Trail in a misty surrounded by mossy trees, early spring

Six Sprints

Published 2012-09-04

Since mid-July, at least twice a week I ride a thing I call “Six Sprints.” Inasmuch as I “train,” Six Sprints is it. I tried a more-structured regime: I checked out a copy of Chris Carmichael’s Time Crunched Cyclist, tested my max HR, and plotted a six-week interval training regime. About which I promptly forgot. I’m just capital Not the kind of cyclist who rides with that kind of iron discipline (that would be Thom). Instead, I’m the kind of kind of cyclist who rides

  1. a lot,
  2. over hills,
  3. in all weather,
  4. with lots of weight on my back.

As a training regime, this is about 50% of the way there. What’s missing are:

  1. long endurance or tempo rides, and
  2. structured intervals.

For #1, dream on. With two jobs, two-plus kids, and five dependents (counting the dog) — daylong centuries are no longer a Thing I Do.

For #2, see my comment re:discipline, above. If my training relied on following a calendar, I’d be screwed.

Lucky for me, Strava exists. Between Strava and my (cheap-cheap) GPS-enabled Heart Rate Monitor, I can turn my everyday commute into a pretty solid 60-minute workout. I do this by stringing about six segments into a sequence I call Six Sprints. I do them as sprints, not intervals. Meaning: I push straight to my max; I push well past the point at which I should pull back and recover; and then I recover a lot longer than recommended. This is almost certainly not a good substitute for intervals, but it’s a great improvement over “not pushing myself at all.”

My Six Sprints are:

  1. What you Got?: SW Terwilliger from Boones Ferry Rd. to Taylor’s Ferry Road. This is a short, 6%ish kick, less than a mile from our front door. I’m not usually warm enough to attack it properly; I try to get my HR up to about 180 for about 90 seconds.
  2. Menefee Sprint: SW Menefee Drive, cutting off the switchback of Westwood Drive. Strava won’t let me make a proper segment here. This is about a 9% grade and I aim for a 190 BPM HR over a minute.
  3. Hessler Drive: from Northwood to Fairmount. Usually my hardest sprint of the day. About a 10-14% grade, I try for 200 BPM HR over two minutes.
  4. Spring Clean for the May Queen: Between the two radio towers at either end of Council Crest. This comes after two heavy efforts and I seldom give it 100%. HR 175BPM over 5+ minutes.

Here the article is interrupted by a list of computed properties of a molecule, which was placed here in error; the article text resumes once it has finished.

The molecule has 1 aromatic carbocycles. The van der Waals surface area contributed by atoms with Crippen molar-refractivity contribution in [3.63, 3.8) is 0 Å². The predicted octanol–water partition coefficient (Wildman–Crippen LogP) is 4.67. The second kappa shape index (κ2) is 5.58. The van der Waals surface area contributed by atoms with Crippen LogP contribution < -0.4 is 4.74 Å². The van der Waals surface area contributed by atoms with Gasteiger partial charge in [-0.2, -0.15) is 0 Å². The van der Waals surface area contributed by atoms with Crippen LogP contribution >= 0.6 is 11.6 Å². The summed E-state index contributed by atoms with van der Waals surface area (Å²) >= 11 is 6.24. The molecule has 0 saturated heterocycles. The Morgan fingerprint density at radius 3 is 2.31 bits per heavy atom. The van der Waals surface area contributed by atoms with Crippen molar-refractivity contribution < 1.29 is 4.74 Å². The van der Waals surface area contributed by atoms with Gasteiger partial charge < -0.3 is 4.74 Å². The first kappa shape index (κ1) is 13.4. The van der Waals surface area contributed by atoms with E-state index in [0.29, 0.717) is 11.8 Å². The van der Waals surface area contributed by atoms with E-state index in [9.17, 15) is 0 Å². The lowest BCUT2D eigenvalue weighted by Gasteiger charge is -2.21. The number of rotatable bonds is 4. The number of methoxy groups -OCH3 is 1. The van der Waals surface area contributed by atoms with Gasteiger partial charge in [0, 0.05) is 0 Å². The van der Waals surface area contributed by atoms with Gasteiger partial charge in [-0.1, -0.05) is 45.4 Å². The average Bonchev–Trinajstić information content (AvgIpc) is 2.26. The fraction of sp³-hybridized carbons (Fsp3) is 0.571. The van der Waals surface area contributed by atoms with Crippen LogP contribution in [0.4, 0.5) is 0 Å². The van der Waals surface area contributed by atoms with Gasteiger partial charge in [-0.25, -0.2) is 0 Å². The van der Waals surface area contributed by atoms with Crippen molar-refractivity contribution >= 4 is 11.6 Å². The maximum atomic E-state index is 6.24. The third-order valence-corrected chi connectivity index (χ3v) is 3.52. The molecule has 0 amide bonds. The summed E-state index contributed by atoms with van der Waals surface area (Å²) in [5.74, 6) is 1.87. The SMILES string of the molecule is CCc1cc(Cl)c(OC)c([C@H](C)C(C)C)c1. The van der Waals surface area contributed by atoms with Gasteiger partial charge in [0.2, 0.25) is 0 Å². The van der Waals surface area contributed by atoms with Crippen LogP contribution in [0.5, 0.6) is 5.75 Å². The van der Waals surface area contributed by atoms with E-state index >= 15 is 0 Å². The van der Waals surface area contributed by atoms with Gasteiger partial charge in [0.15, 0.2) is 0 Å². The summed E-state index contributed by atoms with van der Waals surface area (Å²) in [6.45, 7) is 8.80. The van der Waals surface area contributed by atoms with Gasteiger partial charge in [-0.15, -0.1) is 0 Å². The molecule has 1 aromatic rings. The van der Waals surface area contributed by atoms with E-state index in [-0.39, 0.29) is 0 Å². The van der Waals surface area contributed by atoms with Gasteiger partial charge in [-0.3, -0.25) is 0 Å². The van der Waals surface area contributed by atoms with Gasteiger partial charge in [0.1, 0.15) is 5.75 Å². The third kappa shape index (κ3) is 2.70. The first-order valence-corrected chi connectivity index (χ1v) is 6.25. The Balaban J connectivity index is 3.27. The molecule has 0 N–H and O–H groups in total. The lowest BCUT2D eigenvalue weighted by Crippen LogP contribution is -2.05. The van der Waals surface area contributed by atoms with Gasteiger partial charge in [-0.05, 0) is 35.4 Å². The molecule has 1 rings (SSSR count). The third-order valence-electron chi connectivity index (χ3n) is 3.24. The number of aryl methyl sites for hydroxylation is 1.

5. Hewett (Actual): This is the entire 1.7mi length of Hewett Drive, a road so beautiful I’m loathe to sprint along it. Most days I treat this more like a time trial and aim to finish under 5 minutes at about 175BPM.
  6. Highland-Upland-Fairview: Three quiet residential streets between Canyon Court (along US-26) and Fairview Blvd. (behind Hoyt Arboretum). I discovered this route as a cutoff for Skyline to Fairview and I’m surprised I never see another cyclist on it. A beautiful mix of grades (3% to 12%) over about 0.7mi. I try to push this at 100% (HR 200+) when I’m feeling spunky, although I often putz out after the first 12% jump, especially because it comes after two stoplights and a descent.

It’s a good day when I can do all six sprints, or even try to. If I skip sprints, usually I’ll skip 1, 4, and/or 5. The beauty of this workout (for me) is that it requires no bookkeeping or even planning, and relies for motivation only on my ability to push my HR ever-higher. It also exploits geography to create at least two hard intervals (2 and 3) which are almost impossible to do at a recovery pace.

Keep in mind also that I’m usually doing this on my heavier commuting bike, and always with a full backpack.

And if I’m feeling too lazy even to monitor my HR and do my sprints properly, I have one last trick. I’ll do the entire commute on my big ring (or even a single gear), and let physics force me to work harder than I want to. This morning I rode my commute on 53/17T — a better than 3:1 gear ratio.